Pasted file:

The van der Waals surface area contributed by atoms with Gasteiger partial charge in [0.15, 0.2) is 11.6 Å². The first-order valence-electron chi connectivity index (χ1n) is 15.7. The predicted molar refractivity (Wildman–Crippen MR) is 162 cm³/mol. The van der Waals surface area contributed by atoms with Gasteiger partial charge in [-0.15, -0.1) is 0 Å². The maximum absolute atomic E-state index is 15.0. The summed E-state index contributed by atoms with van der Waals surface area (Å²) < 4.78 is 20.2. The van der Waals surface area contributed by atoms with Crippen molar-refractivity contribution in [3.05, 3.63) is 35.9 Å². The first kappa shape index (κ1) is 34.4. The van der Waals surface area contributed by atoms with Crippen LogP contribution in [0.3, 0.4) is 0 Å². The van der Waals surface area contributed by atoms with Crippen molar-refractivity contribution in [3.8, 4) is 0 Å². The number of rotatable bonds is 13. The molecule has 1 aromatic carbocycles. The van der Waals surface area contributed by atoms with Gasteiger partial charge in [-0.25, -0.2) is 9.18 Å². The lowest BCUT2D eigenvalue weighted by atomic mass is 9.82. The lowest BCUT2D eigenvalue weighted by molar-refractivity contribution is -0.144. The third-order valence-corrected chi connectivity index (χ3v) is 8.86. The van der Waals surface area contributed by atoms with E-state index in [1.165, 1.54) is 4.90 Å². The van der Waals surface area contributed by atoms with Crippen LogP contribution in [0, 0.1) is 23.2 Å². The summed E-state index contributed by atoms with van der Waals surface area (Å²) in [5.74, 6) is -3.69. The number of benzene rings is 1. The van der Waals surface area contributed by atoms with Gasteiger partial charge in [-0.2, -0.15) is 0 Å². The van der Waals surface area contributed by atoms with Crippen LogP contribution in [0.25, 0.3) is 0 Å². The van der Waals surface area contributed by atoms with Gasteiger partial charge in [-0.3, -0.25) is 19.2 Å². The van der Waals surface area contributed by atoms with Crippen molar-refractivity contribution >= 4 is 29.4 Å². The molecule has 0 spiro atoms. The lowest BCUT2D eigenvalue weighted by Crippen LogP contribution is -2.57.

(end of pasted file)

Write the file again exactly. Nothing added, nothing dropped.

The van der Waals surface area contributed by atoms with Gasteiger partial charge in [0.15, 0.2) is 11.6 Å². The first-order valence-electron chi connectivity index (χ1n) is 15.7. The predicted molar refractivity (Wildman–Crippen MR) is 162 cm³/mol. The van der Waals surface area contributed by atoms with Gasteiger partial charge in [-0.15, -0.1) is 0 Å². The maximum absolute atomic E-state index is 15.0. The summed E-state index contributed by atoms with van der Waals surface area (Å²) < 4.78 is 20.2. The van der Waals surface area contributed by atoms with Crippen molar-refractivity contribution in [3.05, 3.63) is 35.9 Å². The first kappa shape index (κ1) is 34.4. The van der Waals surface area contributed by atoms with Crippen LogP contribution in [0.3, 0.4) is 0 Å². The van der Waals surface area contributed by atoms with Crippen molar-refractivity contribution in [3.8, 4) is 0 Å². The number of rotatable bonds is 13. The molecule has 1 aromatic carbocycles. The van der Waals surface area contributed by atoms with Gasteiger partial charge in [-0.25, -0.2) is 9.18 Å². The lowest BCUT2D eigenvalue weighted by atomic mass is 9.82. The lowest BCUT2D eigenvalue weighted by molar-refractivity contribution is -0.144. The third-order valence-corrected chi connectivity index (χ3v) is 8.86. The van der Waals surface area contributed by atoms with E-state index in [1.165, 1.54) is 4.90 Å². The van der Waals surface area contributed by atoms with Crippen LogP contribution in [0, 0.1) is 23.2 Å². The summed E-state index contributed by atoms with van der Waals surface area (Å²) in [5.74, 6) is -3.69. The number of benzene rings is 1. The van der Waals surface area contributed by atoms with Gasteiger partial charge in [-0.2, -0.15) is 0 Å². The van der Waals surface area contributed by atoms with Crippen LogP contribution in [0.25, 0.3) is 0 Å². The van der Waals surface area contributed by atoms with Gasteiger partial charge in [-0.3, -0.25) is 19.2 Å². The van der Waals surface area contributed by atoms with Crippen molar-refractivity contribution >= 4 is 29.4 Å². The molecule has 0 spiro atoms. The lowest BCUT2D eigenvalue weighted by Crippen LogP contribution is -2.57.